Osteoarthritis and Weight Loss

Small losses can mean big gains

Mature couple working out on treadmmills to keep their weight in check and help relieve osteoarthritis symptoms.

Small losses can mean big gains

Do you have a body mass index (BMI) of 25 or more? Do one or both of your knees hurt when you rise from a sitting position? 

If you experience chronic knee pain, you may have osteoarthritis (OA) — the most common form of arthritis. More than 30 million Americans have OA, according to the U.S. Centers for Disease Control and Prevention (CDC). OA is the gradual breaking down of cartilage and bone within a joint and most often occurs in the knees, hips and hands, according to the CDC.

OA in knees is characterized by gradual loss of cartilage on the ends of the femur (thigh bone), tibia (shine bone) or back of the patella (knee cap). OA can worsen over time, causing pain, swelling, stiffness and disability in the worst cases.

Having a diagnosis of knee OA, however, doesn’t automatically mean that you need knee replacement surgery. Many people with knee OA can make lifestyle changes that help reduce pain and slow progression of the disease. 

At or near the top of the list of lifestyle changes is losing extra weight.

Consider this: Losing a single pound removes the equivalent load of 3 pounds on your knees and 4 pounds on your hips. Losing 10 pounds of unwanted weight can eliminate 30 pounds of load on your knees and 40 pounds of load on your hips.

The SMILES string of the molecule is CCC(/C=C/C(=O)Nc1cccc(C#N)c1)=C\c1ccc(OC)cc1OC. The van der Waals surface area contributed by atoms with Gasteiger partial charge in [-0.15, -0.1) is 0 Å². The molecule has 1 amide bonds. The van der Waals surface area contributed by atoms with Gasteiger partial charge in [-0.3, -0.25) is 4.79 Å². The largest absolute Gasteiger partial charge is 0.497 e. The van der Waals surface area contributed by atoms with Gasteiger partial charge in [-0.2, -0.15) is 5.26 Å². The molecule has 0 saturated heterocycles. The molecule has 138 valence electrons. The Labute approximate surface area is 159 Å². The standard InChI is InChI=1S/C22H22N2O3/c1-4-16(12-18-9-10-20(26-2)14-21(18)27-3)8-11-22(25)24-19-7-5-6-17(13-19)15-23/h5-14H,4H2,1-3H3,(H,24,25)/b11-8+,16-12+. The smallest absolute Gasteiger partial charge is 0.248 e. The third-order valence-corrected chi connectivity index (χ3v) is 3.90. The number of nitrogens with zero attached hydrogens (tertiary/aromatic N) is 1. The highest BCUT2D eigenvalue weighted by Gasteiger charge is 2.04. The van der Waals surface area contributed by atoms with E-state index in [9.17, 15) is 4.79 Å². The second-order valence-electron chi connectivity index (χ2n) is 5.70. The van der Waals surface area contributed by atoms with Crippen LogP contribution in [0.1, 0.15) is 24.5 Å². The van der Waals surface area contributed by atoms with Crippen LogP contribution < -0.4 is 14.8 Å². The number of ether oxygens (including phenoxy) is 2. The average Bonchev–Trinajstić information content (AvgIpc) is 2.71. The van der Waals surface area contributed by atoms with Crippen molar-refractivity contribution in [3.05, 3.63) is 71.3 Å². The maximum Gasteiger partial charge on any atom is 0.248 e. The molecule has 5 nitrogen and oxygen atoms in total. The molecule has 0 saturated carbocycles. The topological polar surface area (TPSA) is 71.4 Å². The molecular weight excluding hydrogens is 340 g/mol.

Extra weight can add up during the day. Researchers at Wake Forest University found that 1 pound of body weight over a mile of walking is the equivalent to an accumulated knee load of 4,800 pounds. 

According to the CDC, risk factors of developing knee OA include:

A graphic shows the impact that extra weight has on your joints and what to do about it.

According to the CDC, risk factors of developing knee OA include:

  • Experiencing a knee injury
  • Being over age 50
  • Being a woman
  • Being obese
  • Having family members with OA

Are your knees healthy and pain-free but you have a BMI of 25 or more? Prevention of OA in your knees is possible. 

“A combination of balanced diet and consistent low-impact exercise program can go a long way to helping you shed unnecessary weight and reduce the load on your knees,” says Christopher Hajnik, MD, a Scripps orthopedic surgeon. Some examples of low-impact exercises include cycling (indoor or outdoor), swimming and walking.

Because cartilage can’t replace itself naturally, lifestyle changes can play a big part in helping patients with diagnosed knee OA avoid a joint replacement surgery down the road. Be sure to see your doctor before making dietary modifications or starting an exercise program.

According to the CDC, a combination of therapies for knee OA can include:

  • Weight loss
  • Low-impact exercises and physical activity
  • Physical therapy with exercises to strengthen muscles that support the knee
  • Over-the-counter pain relievers, knee injections or prescription medications
  • Supportive devices such as braces or canes
  • Surgery, if conservative options have not been effective

Download the infographic on osteoarthritis and weight loss. (PNG, 253907B)

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